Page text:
Our workshop will tie together entrepreneurship, personal accountability, and the myth of “personal vs. professional.” Attendees will engage in a fishbowl and facilitated conversation about how we hold ourselves personally accountable and how entrepreneurship should be seen as a mechanism for bringing together our personal and professional lives. As an entrepreneur, your success is largely contingent on your ability to be held accountable to your work and your actions. The fishbowl will then segue into a conversation to challenge the notion that we have a linear progression in our anti-racism and anti-oppression work and help all of us (facilitators included) to identify the moments and situations that trigger us and/or trigger our defense mechanisms.

Presenters: Liana Maneese, Audra Lee, Amy Scott, Sydney Olberg, members of The Good Peoples Group, which educates individuals to confront themselves, live with integrity, and disrupt oppression through our hands-on programming. We help individuals and teams stretch beyond productivity towards transformational leadership that challenges, inspires, and stimulates professional and personal growth.

Organizational Links: CollectedPgh; The Good Peoples Group

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The Joint Battle Against White Supremacy and Racism: Black Lives Matter and Palestinian Liberation Movement
Interactive Workshop for Everyone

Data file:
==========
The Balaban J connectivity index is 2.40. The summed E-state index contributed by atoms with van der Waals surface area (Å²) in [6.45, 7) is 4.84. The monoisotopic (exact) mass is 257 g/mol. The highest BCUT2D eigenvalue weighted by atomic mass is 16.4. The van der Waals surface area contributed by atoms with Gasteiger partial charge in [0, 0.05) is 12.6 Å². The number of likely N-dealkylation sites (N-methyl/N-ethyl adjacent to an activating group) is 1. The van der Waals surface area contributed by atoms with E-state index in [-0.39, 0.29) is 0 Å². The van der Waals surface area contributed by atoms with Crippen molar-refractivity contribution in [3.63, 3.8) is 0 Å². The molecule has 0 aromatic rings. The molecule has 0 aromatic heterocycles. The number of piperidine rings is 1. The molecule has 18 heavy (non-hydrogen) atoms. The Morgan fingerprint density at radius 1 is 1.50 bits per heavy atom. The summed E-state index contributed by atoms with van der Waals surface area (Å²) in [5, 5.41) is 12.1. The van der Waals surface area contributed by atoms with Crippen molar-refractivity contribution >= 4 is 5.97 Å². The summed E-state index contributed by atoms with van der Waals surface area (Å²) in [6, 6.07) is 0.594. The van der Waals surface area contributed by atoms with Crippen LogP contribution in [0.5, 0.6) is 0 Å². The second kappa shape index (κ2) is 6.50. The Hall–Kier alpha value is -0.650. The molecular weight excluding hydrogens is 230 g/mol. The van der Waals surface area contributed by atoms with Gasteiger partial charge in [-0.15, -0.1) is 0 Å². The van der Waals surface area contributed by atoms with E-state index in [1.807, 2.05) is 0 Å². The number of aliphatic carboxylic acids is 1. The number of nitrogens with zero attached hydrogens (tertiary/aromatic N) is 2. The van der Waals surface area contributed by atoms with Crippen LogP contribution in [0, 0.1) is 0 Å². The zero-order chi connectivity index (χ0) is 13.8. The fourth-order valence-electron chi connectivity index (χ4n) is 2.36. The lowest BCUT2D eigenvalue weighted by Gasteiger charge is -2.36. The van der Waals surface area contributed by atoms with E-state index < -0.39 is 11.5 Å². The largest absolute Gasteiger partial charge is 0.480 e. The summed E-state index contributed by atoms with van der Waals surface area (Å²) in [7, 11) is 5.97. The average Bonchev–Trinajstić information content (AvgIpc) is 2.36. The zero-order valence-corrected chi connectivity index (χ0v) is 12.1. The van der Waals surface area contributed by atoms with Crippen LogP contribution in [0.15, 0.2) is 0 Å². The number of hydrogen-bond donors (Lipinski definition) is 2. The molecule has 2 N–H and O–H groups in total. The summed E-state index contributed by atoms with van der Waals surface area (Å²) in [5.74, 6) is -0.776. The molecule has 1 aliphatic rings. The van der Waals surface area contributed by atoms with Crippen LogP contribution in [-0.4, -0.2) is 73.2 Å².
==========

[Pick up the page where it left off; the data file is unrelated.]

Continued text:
Long Hall 104

We seek to educate and motivate the masses of justice minded people to see the struggle for Black Lives in the US and the struggle for Palestinian Lives in Israel and Occupied Palestine as the same struggle against the same enemies of white supremacy as manifested in the US and Israeli institutions and policies.

We will lift several examples, i.e.: The racist laws in the state of Israel which mirrors our Jim Crow era, etc.; the militarized oppression / occupation of Palestinians in the West Bank and Gaza being mirrored by many (Israeli trained) inner city police departments (Ferguson, Baltimore, etc.); the recent US legislation passed to silence American voices (particularly on college campuses) that speak against the government of Israel reveals the return to America’s legalized fascism. With our new president coming in, we see this as only the beginning.

Presenters: Ken Boas is a member of the Pittsburgh BDS Coalition, Chair of the Board of Israel Committee Against Home Demolitions (ICAHD USA), and visiting Scholar of the Humanities Center, University of Pittsburgh. Earl Hord is a recent graduate of the University of Pittsburgh, an AmeriCorps member, and future graduate student of Public Health. Rev Chad Collins is Pastor of Valley View Church in Garfield and an active leader in the Black and Palestinian communities for justice and peace, member of the Israel Palestine Mission Network of the Presbyterian Church (IPMN), and Friends of Sabeel North America (FOSNA). TBA: A Palestinian businessman with a business in Wilkinsburg, and a professional translator of documents in Arabic.

Organizational Links: Friends of Sabeel North America

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Why Black Lives Don’t Matter or How Slavery Created a Nation of Sociopaths
Information Presentation for Youth 15 Years and Up and Adults
Long Hall 210

The legacy of slavery is the perversion of the American psyche and creation of a sociopathic culture designed to oppress, criminalize, and remove African Americans from meaningful participation in U. S. Society via a corrupt political and criminal justice system and led to American’s obsession with guns and gun violence which affects us all, black and white. This workshop will explore the origins of that violence.

Presenter: Martha R. Conley is an attorney and activist campaigning against the death penalty and mass incarceration.